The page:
Colonoscopy is a procedure to study the inside of the colon or large intestine. It is performed by a trained endoscopist utilizing a long thin flexible tube that provides a light source to illuminate the bowel and carries out an image to a video screen. The scope has a water channel to wash off the lens, an air channel to inflate the colon, a suction channel to remove fluid, and a working channel to allow passage of instruments to obtain tissue samples, remove polyps,etc. The colonoscope is capable of viewing the entire colon for diagnostic purposes, screening for colon cancer, as well as performing therapeutic interventions. Tissue may be sampled, small growths, or polyps, may be entirely removed, areas of persistent bleeding may be cauterized, strictured or narrowed areas may be dilated, just to name a few of the conditions that can be treated with the colonoscope.
Who is a Candidate for Colonoscopy?
Routine colonoscopy is offered for colon cancer screening for anyone over the age of 50. Certain other high risk groups may undergo screening colonoscopy at an earlier age. High risk groups include people with a family history of colon cancer, prior history of polyps, a history of inflammatory bowel disease, to name a few. Colonoscopy is often recommended to investigate specific symptoms such as blood in the stool, diarrhea, anemia, or follow up on an abnormal x-ray. As noted above, many of the conditions that are identified can actually be treated with the scope.
What Happens During the Procedure?
Colonoscopy is done in a hospital or equivalent setting. Upon arrival, you are checked in by the nurse including a brief history update and measuring vital signs i.e. heart rate and blood pressure. An intravenous line is started and monitoring equipment is set up to monitor heart rate, blood pressure, and breathing. This is just to insure your safety and comfort during the exam. Sedation is administered through the intravenous line using a combination of medicine geared to providing a pleasant and safe experience. This is not general anesthesia. You may be conscious of your surroundings and experience mild cramps or bloating during the procedure. If necessary, more medication may be administered throughout the exam. Some people opt to have a colonoscopy with no sedation at all, but you better be willing to put up with a fair amount of discomfort. The exam usually lasts for 15-20 minutes but recovery from the sedation may take two to three times longer. One should be prepared for at least a 2 hour hospital stay from start to finish. Because of the sedation no driving home from the procedure and no driving for 24 hrs. You will need to have a ride home. Results may be available immediately following the colonoscopy, but if tissue is removed, it will take several days for a final report.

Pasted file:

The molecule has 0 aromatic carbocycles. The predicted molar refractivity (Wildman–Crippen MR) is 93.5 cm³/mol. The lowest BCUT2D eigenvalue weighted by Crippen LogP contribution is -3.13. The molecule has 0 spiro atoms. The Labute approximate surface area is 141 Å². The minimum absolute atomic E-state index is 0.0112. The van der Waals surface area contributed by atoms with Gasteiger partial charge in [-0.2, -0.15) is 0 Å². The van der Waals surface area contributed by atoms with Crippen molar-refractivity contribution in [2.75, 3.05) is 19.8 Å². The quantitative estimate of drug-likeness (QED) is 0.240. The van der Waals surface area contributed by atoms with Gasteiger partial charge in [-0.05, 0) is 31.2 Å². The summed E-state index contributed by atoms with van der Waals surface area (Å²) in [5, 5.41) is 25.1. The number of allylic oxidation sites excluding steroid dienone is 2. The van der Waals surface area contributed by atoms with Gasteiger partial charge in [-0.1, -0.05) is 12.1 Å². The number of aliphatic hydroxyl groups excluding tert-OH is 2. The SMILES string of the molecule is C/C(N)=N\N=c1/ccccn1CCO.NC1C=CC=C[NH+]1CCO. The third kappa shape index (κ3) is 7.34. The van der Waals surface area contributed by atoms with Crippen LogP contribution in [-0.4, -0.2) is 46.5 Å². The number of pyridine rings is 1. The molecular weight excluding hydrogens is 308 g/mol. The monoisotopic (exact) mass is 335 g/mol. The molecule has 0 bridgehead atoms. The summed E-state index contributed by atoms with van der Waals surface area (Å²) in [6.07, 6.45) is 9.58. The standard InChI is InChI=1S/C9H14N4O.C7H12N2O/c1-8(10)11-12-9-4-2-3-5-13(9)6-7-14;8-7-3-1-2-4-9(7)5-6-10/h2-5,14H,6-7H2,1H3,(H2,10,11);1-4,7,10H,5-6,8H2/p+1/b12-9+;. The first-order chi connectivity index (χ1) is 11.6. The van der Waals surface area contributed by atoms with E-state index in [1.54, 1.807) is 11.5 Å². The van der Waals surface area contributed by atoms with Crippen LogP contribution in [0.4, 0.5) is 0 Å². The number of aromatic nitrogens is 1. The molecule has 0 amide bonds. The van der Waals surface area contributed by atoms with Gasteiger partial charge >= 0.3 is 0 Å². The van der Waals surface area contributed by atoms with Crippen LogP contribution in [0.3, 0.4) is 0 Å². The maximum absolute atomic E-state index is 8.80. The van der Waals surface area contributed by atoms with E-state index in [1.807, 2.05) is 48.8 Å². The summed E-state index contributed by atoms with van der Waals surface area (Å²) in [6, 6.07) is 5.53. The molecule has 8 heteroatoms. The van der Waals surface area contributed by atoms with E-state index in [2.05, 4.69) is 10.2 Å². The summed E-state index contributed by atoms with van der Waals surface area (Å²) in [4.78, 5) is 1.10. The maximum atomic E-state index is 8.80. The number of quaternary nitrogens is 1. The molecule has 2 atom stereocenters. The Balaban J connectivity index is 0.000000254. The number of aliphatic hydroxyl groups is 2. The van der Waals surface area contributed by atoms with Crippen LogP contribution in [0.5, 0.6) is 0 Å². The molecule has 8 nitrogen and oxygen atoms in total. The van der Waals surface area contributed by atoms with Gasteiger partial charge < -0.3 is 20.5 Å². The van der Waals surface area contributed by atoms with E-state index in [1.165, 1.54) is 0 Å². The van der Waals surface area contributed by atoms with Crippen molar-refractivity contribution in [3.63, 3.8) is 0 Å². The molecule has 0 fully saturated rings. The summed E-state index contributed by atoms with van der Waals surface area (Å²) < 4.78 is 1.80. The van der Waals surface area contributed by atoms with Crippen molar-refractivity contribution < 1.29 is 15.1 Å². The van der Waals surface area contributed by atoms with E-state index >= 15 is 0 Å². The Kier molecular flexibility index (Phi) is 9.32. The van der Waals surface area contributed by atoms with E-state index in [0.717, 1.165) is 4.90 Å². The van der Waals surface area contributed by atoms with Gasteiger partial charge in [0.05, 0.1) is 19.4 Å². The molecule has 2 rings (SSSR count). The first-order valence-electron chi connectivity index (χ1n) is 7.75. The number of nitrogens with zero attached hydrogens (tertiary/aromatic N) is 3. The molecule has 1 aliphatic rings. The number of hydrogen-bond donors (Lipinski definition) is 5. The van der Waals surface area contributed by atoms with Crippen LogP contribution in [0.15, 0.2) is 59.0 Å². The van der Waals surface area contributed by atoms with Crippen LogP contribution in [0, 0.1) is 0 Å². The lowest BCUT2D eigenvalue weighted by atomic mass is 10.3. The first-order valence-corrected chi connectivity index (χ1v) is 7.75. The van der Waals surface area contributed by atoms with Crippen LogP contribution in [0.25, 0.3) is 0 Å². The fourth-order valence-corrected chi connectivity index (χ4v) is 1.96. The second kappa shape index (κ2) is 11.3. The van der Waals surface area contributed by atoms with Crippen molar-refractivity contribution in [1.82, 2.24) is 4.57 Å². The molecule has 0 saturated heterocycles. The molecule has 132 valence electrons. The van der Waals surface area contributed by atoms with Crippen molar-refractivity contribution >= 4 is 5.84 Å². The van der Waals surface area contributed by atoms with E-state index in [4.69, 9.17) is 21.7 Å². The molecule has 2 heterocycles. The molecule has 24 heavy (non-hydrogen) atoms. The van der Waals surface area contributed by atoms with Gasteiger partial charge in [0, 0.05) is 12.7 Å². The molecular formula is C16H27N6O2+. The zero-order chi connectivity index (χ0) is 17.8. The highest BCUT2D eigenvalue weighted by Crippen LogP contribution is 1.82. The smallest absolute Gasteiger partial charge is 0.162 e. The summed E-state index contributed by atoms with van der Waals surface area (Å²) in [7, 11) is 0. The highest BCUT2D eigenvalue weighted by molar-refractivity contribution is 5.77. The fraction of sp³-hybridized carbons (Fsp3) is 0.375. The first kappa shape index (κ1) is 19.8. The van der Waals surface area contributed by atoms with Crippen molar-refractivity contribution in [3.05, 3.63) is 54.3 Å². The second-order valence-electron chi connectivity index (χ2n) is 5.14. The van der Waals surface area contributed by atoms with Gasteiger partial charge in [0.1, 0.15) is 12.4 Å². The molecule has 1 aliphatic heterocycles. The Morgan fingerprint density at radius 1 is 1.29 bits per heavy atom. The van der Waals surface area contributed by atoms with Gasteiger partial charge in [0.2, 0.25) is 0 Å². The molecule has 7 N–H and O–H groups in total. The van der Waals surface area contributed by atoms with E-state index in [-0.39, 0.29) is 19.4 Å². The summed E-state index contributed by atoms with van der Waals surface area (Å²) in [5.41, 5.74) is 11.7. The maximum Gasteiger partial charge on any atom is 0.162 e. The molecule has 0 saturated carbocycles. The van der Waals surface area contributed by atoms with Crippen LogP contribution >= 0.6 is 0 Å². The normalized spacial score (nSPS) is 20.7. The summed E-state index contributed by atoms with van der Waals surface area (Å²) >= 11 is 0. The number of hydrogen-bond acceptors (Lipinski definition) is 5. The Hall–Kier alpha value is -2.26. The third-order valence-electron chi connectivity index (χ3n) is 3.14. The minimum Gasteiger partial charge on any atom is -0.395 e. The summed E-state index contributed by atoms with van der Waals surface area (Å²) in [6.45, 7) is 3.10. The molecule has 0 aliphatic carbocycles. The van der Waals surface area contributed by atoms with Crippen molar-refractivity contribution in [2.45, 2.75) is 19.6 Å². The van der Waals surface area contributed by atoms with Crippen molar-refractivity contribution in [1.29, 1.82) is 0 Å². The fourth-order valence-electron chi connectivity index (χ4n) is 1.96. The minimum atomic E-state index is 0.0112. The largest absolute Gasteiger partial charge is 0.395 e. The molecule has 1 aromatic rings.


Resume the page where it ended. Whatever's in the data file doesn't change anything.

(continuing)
How Will I Feel After the Test?
There is minimal recovery following colonoscopy. Air is used to inflate the colon, so you will feel bloated and need to expel the air. This generally occurs before leaving the hospital. There may be some mild cramping. The bulk of the recovery is from the sedation. It will take up to 24 hours to completely clear the effects of the sedatives. Therefore no driving,operating heavy machinery,or any other activity that you normally wouldn’t do while drinking alcohol. It is expected that you will be able to return to full activities on the day following the exam.
How do I Prepare for the Exam?
The bowel prep or clean out is the most important part of the exam and is the part that you have complete control over. Bowel preps are described in detail on another page. A good prep means a clean colon, and a clean colon means a more thorough exam and an easier exam. Less time will be spent cleaning out the residual stool with the scope and less air will be needed. This all translates to a quicker more comfortable exam with a speedier recovery.
What are the Risks of the Exam?
Colonscopy is an invasive procedure and carries finite risks. There is a small chance of causing an injury to the colon such as bleeding or perforation. Rarely the prep may cause some electrolyte disturbances, and the sedatives may also cause some untoward reactions such as respiratory depression or allergic reaction.
What are the Alternatives?
The colon can be studied by other techniques. Barium enema is an x-ray of the colon that provides a two dimensional image and will locate tumors , polyps, and diverticulosis. Sigmoidoscopy is a short version of the colonoscopy. It is usually done in the office without sedation and can view the lower third of the colon. CT scan is generally not a good way to examine the colon, nor is MRI, but the CT scan is useful for depicting the structures around the colon in the abdominal cavity. A new test currently under development is virtual colonoscopy which does utilize a CT scanner to reconstruct the colon. This is currently available in some centers and studies are currently underway to determine its place in diagnosis of colonic diseases.
6 Minute Educational Video “What to Expect During a Colonoscopy”
JoJo: Your Colon and You Video